Bicycles

Tire-inflating bike hub could be something to crow about

Tire-inflating bike hub could ...
The WhiteCrow Hub lets cyclists change tire pressure as they ride
The WhiteCrow Hub lets cyclists change tire pressure as they ride
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A cut-away diagram of the WhiteCrow Hub system
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A cut-away diagram of the WhiteCrow Hub system
The WhiteCrow Hub lets cyclists change tire pressure as they ride
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The WhiteCrow Hub lets cyclists change tire pressure as they ride
The WhiteCrow Hub incorporates a variation on a vane pump, which uses the rotary motion of the wheel to draw in air
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The WhiteCrow Hub incorporates a variation on a vane pump, which uses the rotary motion of the wheel to draw in air

As any mountain biker will tell you, the amount of air that's in the tires drastically affects the performance of the bike. Hard, high-pressure tires are good for going fast over level ground, for instance, while soft, low-pressure tires provide the most traction. Realistically, though, most riders aren't going to bother stopping to inflate or deflate their tires every time the terrain changes. Instead, they'd need some sort of integrated system that did it on the fly … something like the WhiteCrow Hub.

Designed chiefly for use with tubeless fatbike or plus-size tires, the system actually consists of two main parts: the hub itself, and an inner tube-like air reservoir that sits inside the existing tire. That reservoir is smaller than the inside volume of the tire, so there's still an air chamber between the two (see the diagram below, in which the reservoir is the blue tube).

A cut-away diagram of the WhiteCrow Hub system
A cut-away diagram of the WhiteCrow Hub system

The hub incorporates a variation on a vane pump, which uses the rotary motion of the wheel to draw in air – no electricity is required. That pump is mechanically activated by a steel cable that runs up to a handlebar-mounted remote. Two air hoses run from the hub to the reservoir (through holes in the rim), radiating out like spokes.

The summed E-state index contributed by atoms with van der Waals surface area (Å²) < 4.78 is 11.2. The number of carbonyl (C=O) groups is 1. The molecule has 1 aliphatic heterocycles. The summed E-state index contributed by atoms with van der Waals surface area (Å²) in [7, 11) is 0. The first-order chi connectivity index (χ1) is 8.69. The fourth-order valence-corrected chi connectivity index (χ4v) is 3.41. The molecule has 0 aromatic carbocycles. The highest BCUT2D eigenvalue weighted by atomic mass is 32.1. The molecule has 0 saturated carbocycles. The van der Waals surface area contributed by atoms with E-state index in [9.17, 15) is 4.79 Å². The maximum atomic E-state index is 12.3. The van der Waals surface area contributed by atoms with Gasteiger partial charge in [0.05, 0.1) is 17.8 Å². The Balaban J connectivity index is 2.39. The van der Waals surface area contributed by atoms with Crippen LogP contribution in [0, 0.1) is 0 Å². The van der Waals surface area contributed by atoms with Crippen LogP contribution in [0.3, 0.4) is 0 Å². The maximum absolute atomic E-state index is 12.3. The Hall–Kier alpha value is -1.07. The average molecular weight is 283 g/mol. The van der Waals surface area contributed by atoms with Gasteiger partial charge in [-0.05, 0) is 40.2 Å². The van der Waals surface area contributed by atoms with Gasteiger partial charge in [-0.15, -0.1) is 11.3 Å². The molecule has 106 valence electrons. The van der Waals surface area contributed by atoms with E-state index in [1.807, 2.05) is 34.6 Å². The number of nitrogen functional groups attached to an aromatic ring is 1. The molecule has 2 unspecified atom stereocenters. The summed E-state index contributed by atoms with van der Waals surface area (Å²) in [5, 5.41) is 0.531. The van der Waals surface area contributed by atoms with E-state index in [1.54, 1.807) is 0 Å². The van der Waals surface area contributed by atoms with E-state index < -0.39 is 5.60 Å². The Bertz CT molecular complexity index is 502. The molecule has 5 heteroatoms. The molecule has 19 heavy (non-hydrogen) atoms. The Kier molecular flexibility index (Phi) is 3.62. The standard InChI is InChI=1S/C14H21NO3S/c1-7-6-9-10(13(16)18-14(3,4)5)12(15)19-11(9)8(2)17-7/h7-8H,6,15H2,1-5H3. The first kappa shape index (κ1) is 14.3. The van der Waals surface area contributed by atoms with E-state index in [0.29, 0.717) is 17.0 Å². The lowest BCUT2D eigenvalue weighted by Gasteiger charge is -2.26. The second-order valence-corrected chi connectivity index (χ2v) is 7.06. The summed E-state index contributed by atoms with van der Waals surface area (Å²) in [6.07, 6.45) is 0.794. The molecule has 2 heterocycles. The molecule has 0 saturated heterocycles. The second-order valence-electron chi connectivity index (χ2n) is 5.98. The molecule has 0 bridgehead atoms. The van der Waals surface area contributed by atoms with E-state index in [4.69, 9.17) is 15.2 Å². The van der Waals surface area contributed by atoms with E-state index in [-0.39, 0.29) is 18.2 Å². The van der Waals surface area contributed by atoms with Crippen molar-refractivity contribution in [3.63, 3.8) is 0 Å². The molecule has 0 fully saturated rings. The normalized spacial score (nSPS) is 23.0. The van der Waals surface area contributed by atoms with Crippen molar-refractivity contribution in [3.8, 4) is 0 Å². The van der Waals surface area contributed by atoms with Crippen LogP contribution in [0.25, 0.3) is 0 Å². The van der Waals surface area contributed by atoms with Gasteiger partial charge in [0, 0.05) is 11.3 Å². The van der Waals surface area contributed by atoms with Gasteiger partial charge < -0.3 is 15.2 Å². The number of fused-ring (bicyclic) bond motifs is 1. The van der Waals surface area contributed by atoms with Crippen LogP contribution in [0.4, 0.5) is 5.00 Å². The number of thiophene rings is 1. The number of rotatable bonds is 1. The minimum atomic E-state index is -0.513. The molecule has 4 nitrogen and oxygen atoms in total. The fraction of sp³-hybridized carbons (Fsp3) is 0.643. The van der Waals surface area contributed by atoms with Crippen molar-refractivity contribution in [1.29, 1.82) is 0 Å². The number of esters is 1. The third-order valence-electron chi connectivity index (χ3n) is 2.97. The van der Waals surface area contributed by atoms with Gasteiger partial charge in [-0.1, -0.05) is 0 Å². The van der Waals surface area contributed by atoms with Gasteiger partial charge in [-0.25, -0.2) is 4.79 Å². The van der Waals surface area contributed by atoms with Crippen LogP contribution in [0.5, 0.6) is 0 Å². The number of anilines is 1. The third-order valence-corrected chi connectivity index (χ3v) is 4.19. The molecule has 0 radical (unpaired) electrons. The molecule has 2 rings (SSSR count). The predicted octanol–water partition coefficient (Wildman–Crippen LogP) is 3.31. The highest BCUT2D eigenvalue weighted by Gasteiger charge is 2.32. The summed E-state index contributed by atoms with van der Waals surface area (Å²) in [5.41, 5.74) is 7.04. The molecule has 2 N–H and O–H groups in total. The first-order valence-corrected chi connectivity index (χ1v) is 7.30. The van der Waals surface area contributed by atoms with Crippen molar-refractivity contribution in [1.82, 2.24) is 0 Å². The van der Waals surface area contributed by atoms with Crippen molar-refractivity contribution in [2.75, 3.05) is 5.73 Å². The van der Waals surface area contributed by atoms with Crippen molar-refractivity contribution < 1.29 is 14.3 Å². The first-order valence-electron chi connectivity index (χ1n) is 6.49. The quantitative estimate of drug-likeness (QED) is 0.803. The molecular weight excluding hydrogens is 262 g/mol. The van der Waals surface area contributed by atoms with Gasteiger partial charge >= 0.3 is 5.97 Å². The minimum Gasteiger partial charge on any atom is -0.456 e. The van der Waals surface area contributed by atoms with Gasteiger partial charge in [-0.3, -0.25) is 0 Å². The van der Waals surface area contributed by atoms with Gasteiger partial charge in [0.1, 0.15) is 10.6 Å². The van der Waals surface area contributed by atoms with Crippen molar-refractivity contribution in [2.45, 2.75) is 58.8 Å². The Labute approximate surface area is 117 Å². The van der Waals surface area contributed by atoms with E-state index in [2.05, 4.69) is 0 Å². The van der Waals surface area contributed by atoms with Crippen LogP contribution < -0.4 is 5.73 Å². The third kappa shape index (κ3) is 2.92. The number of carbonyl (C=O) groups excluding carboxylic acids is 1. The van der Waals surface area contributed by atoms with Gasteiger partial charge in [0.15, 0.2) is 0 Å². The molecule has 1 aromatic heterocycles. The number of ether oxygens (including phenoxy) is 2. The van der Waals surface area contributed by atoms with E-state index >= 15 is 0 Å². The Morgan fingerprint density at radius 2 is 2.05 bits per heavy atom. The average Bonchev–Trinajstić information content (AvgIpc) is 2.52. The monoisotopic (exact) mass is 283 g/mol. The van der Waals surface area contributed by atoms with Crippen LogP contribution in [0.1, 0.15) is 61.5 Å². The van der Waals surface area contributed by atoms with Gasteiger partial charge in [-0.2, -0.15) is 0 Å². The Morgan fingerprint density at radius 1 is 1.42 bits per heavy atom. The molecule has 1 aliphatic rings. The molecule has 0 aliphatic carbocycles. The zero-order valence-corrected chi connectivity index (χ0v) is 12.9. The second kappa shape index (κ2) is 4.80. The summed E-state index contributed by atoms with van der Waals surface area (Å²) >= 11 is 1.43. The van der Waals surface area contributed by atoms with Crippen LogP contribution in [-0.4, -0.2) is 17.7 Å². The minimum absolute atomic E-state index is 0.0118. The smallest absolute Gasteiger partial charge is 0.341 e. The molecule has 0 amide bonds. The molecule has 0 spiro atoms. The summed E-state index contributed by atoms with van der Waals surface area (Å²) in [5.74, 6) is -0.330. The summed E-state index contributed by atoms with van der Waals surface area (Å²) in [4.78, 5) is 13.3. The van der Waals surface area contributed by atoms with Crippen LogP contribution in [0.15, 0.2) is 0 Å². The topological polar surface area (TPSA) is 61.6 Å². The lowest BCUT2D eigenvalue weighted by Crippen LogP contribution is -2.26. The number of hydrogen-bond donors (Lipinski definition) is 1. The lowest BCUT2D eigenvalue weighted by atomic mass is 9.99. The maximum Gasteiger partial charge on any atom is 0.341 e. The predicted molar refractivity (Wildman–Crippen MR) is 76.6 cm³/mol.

The WhiteCrow Hub incorporates a variation on a vane pump, which uses the rotary motion of the wheel to draw in air
The WhiteCrow Hub incorporates a variation on a vane pump, which uses the rotary motion of the wheel to draw in air

Users start by using a floor pump, etc to inflate the main air chamber of the tire, to the highest pressure that they plan on using. Once they're riding and wish to soften up the tire a bit, they flip on the pump. It draws air out of the main air chamber, routes it through the hub, and pumps it into the reservoir.

This means that although the pumped air is technically still inside the tire, it's contained at high pressure within the reservoir, leaving the main chamber at a lower pressure. When it's time to firm the tire up again, air is simply released from the reservoir and back into the main tire. Because it's a closed system, the tire can be inflated and deflated an infinite number of times per ride. By contrast, the previously-covered ADAPTRAC system utilizes a compressed air canister that will run out if drawn upon too often.

According to the Belgium-based creators of the WhiteCrow, the presence of the reservoir also helps keep the tire seated against the rim, and allows for very low tire pressures to be run as it provides a sort of bumper that protects against pinch flats. In that way, it's much like Schwalbe's Procore system.